How does one manage the passage of time in a novel?
In our lives, time can pass extremely slowly, or seem to escape us in a blur of action. For me, and perhaps for many of us, time can seem to pass with excruciating slowness when I am in physical or mental pain. Conversely, time seems to literally fly away, when I am engaged in a pleasing pastime.
By contrast, for the reader, the passage of time is more linear: time seems to pass at the rate at which s/he reads. It can therefore be quite important to give the reader a more variable sense of time. If time in the novel moves at the same rate as the reader’s eye scans the page, the reader will begin to sense that something is wrong. This is true even if time in the novel passes at a constant multiple of the reader’s real time: for example of one minute of the reader’s real time is always equal to an hour of time in the novel.
So how can one achieve the sense of the variable passage of time? In one case, it seems to me that the writer must recognise and write for situations where real time for the reader is the same as time in the story. One can do this by using short sentences, and by mentioning only the essential sense of what is happening. For example, see the passage below from Efraim’s Eye where, over a period of seconds, the terrorist is spotted, and his plot is foiled:
“My God!” Naomi exclaimed, “There’s Efraim!”
“He’s on top of the glass enclosure, and he’s doing something up there!”
There was, indeed, a man in jeans and a green T-shirt on the enclosure, but he was bent over, arranging something.
“Are you sure it’s him?”
“Yes, it’s him! I’m sure!”
Paul thrust the remains of his hot dog at Naomi and began to run toward the van. He noticed two men sitting in the front seat, but he ignored them, and leapt up onto the bonnet. With another leap, he was on the roof of the van. Swinging to his left, he saw the green T-shirt man, bent over and preoccupied with what he was arranging, less than ten feet away. There was a gap of about five feet between the van and the enclosure, which was about two feet higher. Paul gathered himself and sprang. He landed awkwardly and fell forward against the man. The man turned to see who or what had struck him, and tried to recover his balance at the same time. Desperately, Paul got his feet under him and pushed. This sudden momentum was transferred to the green T-shirt man, who lost his balance, and, arms flailing in the air, toppled over the edge of the enclosure opposite the van. There was a loud howl of pain as he struck one of the stone bollards.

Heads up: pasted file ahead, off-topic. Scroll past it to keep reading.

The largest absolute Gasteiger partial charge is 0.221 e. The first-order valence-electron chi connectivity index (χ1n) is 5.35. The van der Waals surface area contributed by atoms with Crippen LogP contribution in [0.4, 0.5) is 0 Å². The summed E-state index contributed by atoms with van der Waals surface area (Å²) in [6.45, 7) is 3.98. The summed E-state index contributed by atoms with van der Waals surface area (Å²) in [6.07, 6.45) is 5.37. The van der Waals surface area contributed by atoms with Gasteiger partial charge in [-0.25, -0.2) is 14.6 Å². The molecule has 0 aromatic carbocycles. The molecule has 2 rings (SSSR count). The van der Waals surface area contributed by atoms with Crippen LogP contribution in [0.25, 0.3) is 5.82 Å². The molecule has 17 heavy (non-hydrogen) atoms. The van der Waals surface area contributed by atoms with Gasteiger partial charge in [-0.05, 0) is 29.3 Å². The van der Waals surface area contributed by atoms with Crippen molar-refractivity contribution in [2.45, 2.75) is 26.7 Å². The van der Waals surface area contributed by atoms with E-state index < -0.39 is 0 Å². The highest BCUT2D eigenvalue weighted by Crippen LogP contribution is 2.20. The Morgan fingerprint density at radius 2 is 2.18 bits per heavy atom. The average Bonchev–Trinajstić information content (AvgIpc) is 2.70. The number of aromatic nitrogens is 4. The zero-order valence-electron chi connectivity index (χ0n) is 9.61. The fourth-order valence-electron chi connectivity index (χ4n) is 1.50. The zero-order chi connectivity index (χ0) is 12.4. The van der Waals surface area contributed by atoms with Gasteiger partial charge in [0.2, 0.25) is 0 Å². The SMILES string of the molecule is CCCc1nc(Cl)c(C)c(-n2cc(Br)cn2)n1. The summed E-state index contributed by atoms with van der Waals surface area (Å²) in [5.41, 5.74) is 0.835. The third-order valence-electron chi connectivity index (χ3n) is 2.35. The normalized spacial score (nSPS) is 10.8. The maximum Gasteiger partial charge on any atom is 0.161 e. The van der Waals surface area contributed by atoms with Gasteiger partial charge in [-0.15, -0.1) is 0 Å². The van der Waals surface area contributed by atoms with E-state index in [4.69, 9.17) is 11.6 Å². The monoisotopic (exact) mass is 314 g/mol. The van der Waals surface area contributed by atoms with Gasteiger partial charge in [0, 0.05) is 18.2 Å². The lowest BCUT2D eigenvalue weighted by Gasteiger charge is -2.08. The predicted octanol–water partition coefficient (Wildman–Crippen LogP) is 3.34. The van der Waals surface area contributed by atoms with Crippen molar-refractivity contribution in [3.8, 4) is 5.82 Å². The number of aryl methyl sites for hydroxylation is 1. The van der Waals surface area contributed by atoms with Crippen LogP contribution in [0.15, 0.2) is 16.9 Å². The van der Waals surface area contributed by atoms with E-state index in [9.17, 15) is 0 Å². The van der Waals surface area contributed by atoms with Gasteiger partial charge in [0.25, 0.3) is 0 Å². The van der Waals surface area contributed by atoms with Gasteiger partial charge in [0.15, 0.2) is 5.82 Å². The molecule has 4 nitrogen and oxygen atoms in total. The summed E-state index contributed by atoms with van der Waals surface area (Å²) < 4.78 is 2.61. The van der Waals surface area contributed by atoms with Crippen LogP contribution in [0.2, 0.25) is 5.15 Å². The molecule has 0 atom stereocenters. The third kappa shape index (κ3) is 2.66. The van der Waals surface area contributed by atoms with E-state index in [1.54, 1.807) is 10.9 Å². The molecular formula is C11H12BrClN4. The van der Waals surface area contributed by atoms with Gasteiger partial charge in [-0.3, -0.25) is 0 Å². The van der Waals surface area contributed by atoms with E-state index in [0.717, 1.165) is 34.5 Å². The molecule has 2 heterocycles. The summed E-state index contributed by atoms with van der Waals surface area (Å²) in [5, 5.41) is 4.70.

Immediately, Paul turned his attention to the shaped charges which had been arranged neatly – each crescent charge seemed to be embracing a cable.
“Detonate!” screamed the green T-shirt man.
Paul scanned the array and spotted the links which closed the charges into a non-recoiling string.
There was another high pitched scream: “Detonate!”
Paul uncoupled the links, holding one end down with his bandaged left hand while his right hand manipulated the clasp. With his right hand, he began to pull one end of the string. The charges were heavy.
“Where is the button?” Was the shouted question from the van.
Paul dragged the first four charges over the edge of the enclosure.
“On my seat!” came the agonised reply.
Paul kicked at two remaining charges which were still on the enclosure. With a rattle, they were dragged over the edge by the gravitational pull of the first four.
“No! No!” A desperate scream from below. Paul began to turn away. He was struck by a tremendous shock wave. He hurtled forward, struck the edge of the van roof, and landed, arms outstretched, on the pavement. There was nothingness.
The other situation in which time in the novel can approach real time for the reader is when characters are interacting in an emotional (rather than physical) way. I think it’s important for the reader to get a sense of what the character is feeling, simultaneously with what s/he is saying. (There could be conflicts between the words and the feelings.) Where this kind of conflict, or hidden agenda is present, I like to intersperse what the character says – in plain text – with what s/he is thinking – in italics.
In other cases, there could be a gap of a year or more in the story, and nothing of significant interest occurs during the gap. Rather than give a recitation of what happened during that period, it is sufficient to begin a paragraph with: “Four years later . . . .”
The other aspect of managing the passage of time is the trade off between setting the scene, and extending the apparent passage of time. Sometimes it can be essential to describe the situation or the setting in some detail, but in doing so, we lengthen the reader’s perception of the passage of time, and risk losing his/her attention. I probably have a tendency to set the scene fairly clearly, in the interest of conveying to the reader a sense that ‘this is real’. When I do that, I try to be careful about using interesting language and phrases.